Positive Psychology is concerned with wellbeing and optimal human functioning, in all of its different domains and contexts. Compared to subjects such as, e.g., depression and anxiety, these may seem like “fluffy” topics to explore (Even though I would not agree – what could be more important than wellbeing?)
Yet, even if one were inclined to call this a superficial topic this doesn’t automatically mean it’s superficial science. Here’s the thing: I’ve recently stumbled upon a paper listing 200 eminent scholars in psychology, concentrating on people that are still active today or have been publishing in the second half of the 20th century (thereby excluding “forefathers” such as Sigmund Freud). The ranking was determined by aggregating several indicators, such as number of citations, coverage in introductory psychology textbooks, and prestigious awards received. Here’s a screenshot of the top 10:
At No. 1, we see Albert Bandura who is most renowned for this research on self-efficacy, the scientific equivalent of the popular notion “If you believe you can do it, you can do it”. Now, Bandura created most of his work before the onset of modern Positive Psychology, but he clearly has a big influence on the field.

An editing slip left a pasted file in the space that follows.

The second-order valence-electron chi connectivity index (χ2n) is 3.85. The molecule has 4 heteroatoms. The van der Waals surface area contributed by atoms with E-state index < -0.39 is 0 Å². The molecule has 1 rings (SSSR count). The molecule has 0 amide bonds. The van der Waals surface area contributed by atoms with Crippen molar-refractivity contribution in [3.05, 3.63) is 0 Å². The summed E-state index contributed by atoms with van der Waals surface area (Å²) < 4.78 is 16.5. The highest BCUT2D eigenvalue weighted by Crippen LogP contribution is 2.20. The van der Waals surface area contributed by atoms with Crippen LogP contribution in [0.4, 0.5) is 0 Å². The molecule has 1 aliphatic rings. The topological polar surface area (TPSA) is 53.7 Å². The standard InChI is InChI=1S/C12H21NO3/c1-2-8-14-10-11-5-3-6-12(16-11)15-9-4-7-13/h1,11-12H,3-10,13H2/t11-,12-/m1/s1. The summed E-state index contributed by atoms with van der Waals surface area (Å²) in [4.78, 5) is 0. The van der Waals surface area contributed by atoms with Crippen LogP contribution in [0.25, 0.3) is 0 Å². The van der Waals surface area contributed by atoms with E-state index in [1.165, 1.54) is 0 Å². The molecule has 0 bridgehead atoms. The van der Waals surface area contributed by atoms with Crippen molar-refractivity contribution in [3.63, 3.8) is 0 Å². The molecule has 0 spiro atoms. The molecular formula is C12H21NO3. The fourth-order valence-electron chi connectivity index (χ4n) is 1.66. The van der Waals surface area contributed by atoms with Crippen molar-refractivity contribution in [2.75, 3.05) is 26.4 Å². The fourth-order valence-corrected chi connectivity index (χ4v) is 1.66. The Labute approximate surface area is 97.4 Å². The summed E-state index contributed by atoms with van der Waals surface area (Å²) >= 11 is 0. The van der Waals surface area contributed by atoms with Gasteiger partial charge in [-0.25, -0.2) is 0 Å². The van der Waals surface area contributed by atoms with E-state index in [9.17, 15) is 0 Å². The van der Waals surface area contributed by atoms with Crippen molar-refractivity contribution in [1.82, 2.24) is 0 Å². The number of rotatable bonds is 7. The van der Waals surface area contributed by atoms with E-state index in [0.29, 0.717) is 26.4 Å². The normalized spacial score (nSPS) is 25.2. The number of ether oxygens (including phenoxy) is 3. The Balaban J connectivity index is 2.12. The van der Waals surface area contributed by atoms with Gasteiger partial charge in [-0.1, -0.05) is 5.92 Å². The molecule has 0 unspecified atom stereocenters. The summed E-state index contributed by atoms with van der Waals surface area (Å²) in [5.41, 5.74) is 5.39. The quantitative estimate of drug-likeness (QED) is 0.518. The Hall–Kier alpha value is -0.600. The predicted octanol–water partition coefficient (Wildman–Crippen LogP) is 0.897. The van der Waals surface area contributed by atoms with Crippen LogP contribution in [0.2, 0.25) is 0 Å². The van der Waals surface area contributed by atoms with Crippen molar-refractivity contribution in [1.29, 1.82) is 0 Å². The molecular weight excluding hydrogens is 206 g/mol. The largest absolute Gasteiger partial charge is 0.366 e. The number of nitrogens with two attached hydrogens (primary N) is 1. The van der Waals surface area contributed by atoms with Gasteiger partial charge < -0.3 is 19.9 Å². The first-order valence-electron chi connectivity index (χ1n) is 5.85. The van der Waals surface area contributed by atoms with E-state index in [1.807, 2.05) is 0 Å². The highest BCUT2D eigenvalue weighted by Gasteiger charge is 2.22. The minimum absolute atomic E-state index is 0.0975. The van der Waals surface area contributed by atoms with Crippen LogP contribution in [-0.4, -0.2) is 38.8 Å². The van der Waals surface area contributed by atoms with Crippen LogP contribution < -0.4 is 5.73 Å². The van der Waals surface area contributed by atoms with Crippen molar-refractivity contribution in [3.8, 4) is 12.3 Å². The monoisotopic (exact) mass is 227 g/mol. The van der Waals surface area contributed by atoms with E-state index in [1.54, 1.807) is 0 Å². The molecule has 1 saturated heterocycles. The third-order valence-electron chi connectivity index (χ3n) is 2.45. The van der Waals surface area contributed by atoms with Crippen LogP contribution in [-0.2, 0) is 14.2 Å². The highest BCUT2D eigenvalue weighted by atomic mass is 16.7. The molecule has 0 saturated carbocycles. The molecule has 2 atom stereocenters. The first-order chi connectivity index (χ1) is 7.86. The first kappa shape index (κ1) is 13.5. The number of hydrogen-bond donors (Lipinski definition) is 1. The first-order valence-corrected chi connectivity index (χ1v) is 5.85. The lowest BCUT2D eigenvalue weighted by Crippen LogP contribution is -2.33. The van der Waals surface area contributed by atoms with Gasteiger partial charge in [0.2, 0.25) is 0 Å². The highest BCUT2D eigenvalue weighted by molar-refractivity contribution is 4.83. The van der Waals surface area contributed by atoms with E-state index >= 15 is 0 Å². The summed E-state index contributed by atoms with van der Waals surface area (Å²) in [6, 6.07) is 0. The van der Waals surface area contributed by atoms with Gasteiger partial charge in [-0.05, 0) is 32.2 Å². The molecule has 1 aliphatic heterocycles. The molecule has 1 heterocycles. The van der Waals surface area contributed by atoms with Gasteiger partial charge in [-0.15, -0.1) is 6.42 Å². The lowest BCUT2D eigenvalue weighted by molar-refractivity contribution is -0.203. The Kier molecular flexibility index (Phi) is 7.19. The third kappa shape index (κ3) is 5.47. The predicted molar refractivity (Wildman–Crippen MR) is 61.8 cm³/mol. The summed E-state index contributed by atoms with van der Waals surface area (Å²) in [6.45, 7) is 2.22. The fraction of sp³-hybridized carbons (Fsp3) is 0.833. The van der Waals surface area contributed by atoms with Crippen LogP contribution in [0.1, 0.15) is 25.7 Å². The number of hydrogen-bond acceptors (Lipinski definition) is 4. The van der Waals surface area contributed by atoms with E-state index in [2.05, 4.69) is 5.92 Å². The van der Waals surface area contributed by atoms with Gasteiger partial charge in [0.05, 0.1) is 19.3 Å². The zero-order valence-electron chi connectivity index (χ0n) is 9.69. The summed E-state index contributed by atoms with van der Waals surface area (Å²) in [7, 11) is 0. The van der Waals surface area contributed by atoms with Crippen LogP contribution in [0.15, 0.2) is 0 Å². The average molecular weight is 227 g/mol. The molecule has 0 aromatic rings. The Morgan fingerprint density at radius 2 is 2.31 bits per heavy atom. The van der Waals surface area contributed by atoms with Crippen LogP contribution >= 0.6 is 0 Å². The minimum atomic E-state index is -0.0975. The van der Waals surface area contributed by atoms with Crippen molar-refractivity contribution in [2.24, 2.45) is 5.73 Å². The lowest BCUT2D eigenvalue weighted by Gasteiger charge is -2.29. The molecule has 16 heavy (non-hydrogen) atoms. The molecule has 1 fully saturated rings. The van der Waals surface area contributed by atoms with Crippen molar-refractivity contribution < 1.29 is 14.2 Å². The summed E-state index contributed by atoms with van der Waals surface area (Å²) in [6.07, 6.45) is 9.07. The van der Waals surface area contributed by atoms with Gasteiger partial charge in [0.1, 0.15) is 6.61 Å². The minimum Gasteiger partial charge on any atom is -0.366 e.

At No. 3, we have Daniel Kahnemann, Nobel Laureate of 2002 who, together with his late partner Amos Tversky (No. 9), has developed prospect theory. I´ve been told that Kahneman does not like being called a Positive Psychologist. Nevertheless, he´s the lead editor of the seminal book Well-Being: Foundations of Hedonic Psychology which, by all means, makes him an important contributor to the field.
At No. 5, we have Martin Seligman himself – no explanation necessary.
At No. 8, we find Shelley Taylor, who most likely would not be characterized as a Positive Psychologist. Still, she has made some influential contributions on the subject of optimism and its relation to psychological well-being.
And at No. 10, we see Ed Diener, co-creator of the prominent Satisfaction With Life Scale and major contributor to the fields of subjective wellbeing and public health.
I guess this pretty much settles the score. 🙂